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This queue is for tickets about the Curses-UI CPAN distribution.

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The Basics
Id: 54182
Status: open
Priority: 0/
Queue: Curses-UI

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Owner: Nobody in particular
Requestors: harvie [...] email.cz
Cc:
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Bug Information
Severity: Critical
Broken in: 0.9607
Fixed in: (no value)



Subject: [Curses::UI] problems with diacritics (UTF-8) - cursor moves ahead 2 times faster
For example in TextEditor (i believe it is not only issue in TextEditor) when i try to type characters like "ěščřžýáíé", all characters appears like they are supposed to, but cursor moves 2 characters ahead with each single character i type and there is some "space" for each character at the end of the line. i have to hit backspace 2x to delete such character (first time it deletes the space and then it deletes the character itself). when i delete the character from left (character and then the space) it transforms to another character until i remove the rest. this is very misleading and it makes editing text with "diacritics" almost impossible. BTW when i add exact same characters directly from code, everything is rendered OK until i try to edit or delete it (but isn't text editor supposed to edit?): my $texteditor = $win1->add("text", "TextEditor", -text => "Here is some text ěščřžýáíé\n" . "And some more"); i have attached code and screenshot (on screenshot you can see what i have actually typed and where is the cursor located)
Subject: terminal-curses-ui.png
terminal-curses-ui.png
Subject: curses.pl
Download curses.pl
text/x-perl 4.2k
#!/usr/bin/env perl #pacman -S perl-curses-ui use strict; use warnings; use Curses::UI; #use I18N::Collate; #setlocale('LC_COLLATE', 'cs_CZ.utf8'); #use utf8; #use encoding; #binmode(STDOUT, ":crlf"); #binmode(STDIN, ":crlf"); binmode(STDOUT, ":encoding(utf8)"); binmode(STDIN, ":encoding(utf8)"); my $cui = new Curses::UI( -color_support => 1, -compat => 0 ); #Create a menu ^ my @menu = ( { -label => 'File', -submenu => [ { -label => 'Exit ^Q', -value => \&exit_dialog } ] }, ); #In order to describe the structure of a menu Curses::UI uses a rather ugly construct out of hash and arrayrefs. See Curses::UI::Menubar for details. What you do at this point is to create a Menubar with just one entry and one submenu. The entry is 'File' and the submenu is 'Exit'. The value of this menu item is a reference to a sub called exit_dialog. #Dialogs ^ sub exit_dialog() { my $return = $cui->dialog( -message => "Do you really want to quit?", -title => "Are you sure???", -buttons => ['yes', 'no'], ); exit(0) if $return; } #The dialog method of Curses::UI gives us an easy and convenient way to create dialogs on the main screen. A dialog is a way to interact with the user in order to ask him a question or give him important information. This dialog is a more complex one, which asks the question whether or not you really want to exit. As the button for "yes" would return us a true value, you can easily exit on this return value. #Add the Menubar ^ my $menu = $cui->add( 'menu','Menubar', -menu => \@menu, -fg => "blue", ); #To finally add the Menubar to our root object, you have to call the add method on the Curses UI object. You specify the internal name of the widget as the first argument, the widget type as the second argument (like Label, TextViewer, etc.) and the menu structure you created at the beginning as an array reference as third object. Because you want the Menubar to have a blue theme, you give him the -fg option "blue". There are a couple of colors you can use, see Curses::UI::Color for details. #Add a window ^ my $win1 = $cui->add( 'win1', 'Window', -border => 1, -y => 1, -bfg => 'red', ); #There are only two types of object you can add to the Curses::UI root object: Menubars and Windows. All other widgets have to be inserted into a window. Of course you can add a Menubar to a window, but not vice versa ;-). The add method always has the same two first arguments: the internal name and the widget type. The internal name can be used to find an object. The method getobj takes this name and returns us the corresponding object out of the hierarchy. See Curses::UI for details. Again you want some fancy colors, so you tell the window to have a border, leave some space for the Menubar (-y => 1) and set the border foreground color to red. #Add a widget ^ my $texteditor = $win1->add("text", "TextEditor", -text => "Here is some text ěščřžýáíé\n" . "And some more"); #The next step is to add a useful widget to our new small Curses::UI app. Here you take a TextEditor widget which performs basic tasks as a text editor. You add some initial text to the widget to make it not seem that empty. #Making keybindings ^ $cui->set_binding(sub {$menu->focus()}, "\cX"); $cui->set_binding( \&exit_dialog , "\cQ"); #You want to be able to focus the Menubar if you finished editing in the TextEditor widget. Therefore you set a binding to the focus function of the menu and the key sequence Control (specified by \c) combined with X. Now you can easily return to the menu after editing. Because it is easier to have a shortcut for closing the application you add a binding for the sequence Control-Q to our nice exit_dialog method. #The final steps ^ $texteditor->focus(); $cui->mainloop();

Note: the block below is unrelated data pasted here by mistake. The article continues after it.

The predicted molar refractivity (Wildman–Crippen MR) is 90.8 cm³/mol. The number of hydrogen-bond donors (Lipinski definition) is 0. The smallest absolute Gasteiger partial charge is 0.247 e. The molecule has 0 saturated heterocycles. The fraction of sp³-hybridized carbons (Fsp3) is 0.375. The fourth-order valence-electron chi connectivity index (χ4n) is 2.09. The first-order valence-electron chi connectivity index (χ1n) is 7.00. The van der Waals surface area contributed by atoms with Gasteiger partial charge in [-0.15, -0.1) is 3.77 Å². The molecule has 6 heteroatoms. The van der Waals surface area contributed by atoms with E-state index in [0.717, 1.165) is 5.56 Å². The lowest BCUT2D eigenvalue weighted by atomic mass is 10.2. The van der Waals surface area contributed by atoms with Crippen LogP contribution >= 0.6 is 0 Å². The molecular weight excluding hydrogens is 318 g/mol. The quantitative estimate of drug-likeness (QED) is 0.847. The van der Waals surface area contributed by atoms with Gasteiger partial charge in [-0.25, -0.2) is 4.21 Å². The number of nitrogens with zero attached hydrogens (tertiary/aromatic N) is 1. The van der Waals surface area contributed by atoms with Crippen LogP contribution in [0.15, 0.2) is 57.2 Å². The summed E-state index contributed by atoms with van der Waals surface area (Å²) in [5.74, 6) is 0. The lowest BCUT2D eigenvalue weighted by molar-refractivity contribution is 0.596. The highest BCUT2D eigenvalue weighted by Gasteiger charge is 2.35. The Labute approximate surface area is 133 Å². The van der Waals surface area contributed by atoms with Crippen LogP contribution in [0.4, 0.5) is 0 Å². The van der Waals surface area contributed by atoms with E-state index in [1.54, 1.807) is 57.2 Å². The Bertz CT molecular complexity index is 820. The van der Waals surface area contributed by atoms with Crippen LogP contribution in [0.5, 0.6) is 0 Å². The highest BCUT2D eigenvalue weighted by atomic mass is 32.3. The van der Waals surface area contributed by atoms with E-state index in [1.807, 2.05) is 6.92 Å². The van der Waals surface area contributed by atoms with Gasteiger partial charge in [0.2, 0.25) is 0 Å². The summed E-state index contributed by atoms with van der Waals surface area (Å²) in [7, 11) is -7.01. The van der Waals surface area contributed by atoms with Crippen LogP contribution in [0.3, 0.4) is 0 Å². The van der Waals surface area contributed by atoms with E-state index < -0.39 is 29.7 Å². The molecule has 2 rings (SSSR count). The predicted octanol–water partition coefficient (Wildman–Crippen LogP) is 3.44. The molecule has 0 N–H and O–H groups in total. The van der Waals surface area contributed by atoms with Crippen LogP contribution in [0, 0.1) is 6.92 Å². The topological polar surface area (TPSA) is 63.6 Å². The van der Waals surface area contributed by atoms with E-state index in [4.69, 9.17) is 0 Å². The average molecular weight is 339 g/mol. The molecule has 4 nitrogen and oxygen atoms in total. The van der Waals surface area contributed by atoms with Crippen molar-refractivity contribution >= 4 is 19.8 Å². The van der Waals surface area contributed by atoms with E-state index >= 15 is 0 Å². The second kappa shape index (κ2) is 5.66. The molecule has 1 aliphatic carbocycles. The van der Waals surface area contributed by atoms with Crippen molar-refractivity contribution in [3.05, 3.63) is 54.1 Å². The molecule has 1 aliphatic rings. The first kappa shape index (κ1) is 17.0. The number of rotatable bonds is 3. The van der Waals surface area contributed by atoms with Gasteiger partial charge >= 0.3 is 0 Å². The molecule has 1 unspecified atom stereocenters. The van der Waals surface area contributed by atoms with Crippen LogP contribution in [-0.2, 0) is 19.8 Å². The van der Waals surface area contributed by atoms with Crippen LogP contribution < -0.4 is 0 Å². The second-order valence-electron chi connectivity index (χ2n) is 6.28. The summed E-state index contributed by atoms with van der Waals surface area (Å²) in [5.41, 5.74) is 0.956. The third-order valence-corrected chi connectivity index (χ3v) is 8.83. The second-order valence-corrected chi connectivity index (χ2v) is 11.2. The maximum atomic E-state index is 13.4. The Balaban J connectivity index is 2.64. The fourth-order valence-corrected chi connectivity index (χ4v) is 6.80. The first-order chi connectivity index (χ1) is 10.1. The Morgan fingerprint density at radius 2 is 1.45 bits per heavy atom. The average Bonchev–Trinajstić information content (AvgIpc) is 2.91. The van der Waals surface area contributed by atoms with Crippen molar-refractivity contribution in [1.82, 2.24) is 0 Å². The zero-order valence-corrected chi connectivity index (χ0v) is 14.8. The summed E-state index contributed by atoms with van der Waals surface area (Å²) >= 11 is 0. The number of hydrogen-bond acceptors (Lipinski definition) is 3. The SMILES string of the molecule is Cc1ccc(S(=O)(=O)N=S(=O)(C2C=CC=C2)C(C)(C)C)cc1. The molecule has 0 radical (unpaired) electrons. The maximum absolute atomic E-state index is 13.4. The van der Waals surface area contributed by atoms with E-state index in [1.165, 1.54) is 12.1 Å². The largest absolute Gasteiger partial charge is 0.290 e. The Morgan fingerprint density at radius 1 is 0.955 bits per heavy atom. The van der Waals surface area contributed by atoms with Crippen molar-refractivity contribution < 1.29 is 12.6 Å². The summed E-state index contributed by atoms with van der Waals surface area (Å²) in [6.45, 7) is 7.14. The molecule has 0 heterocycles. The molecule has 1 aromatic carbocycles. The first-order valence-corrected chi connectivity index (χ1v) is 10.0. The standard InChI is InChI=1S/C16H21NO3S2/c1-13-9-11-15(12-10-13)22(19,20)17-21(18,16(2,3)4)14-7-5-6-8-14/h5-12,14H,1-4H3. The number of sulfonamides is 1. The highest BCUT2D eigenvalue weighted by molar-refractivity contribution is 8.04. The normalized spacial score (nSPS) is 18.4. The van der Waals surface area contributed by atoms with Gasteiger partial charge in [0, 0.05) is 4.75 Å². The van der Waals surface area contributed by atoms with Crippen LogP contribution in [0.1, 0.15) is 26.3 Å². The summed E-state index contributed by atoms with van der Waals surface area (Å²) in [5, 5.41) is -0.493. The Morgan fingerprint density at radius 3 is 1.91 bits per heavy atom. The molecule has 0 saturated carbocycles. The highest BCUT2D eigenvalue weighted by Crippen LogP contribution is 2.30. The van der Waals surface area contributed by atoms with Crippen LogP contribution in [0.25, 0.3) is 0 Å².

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text/plain 200b
Hello, Please try to apply my patch from https://rt.cpan.org/Ticket/Display.html?id=56695 Then specify -utf8 switch and test this issue. The problem should be fixed. Kind regards, Dmytro Gorbunov


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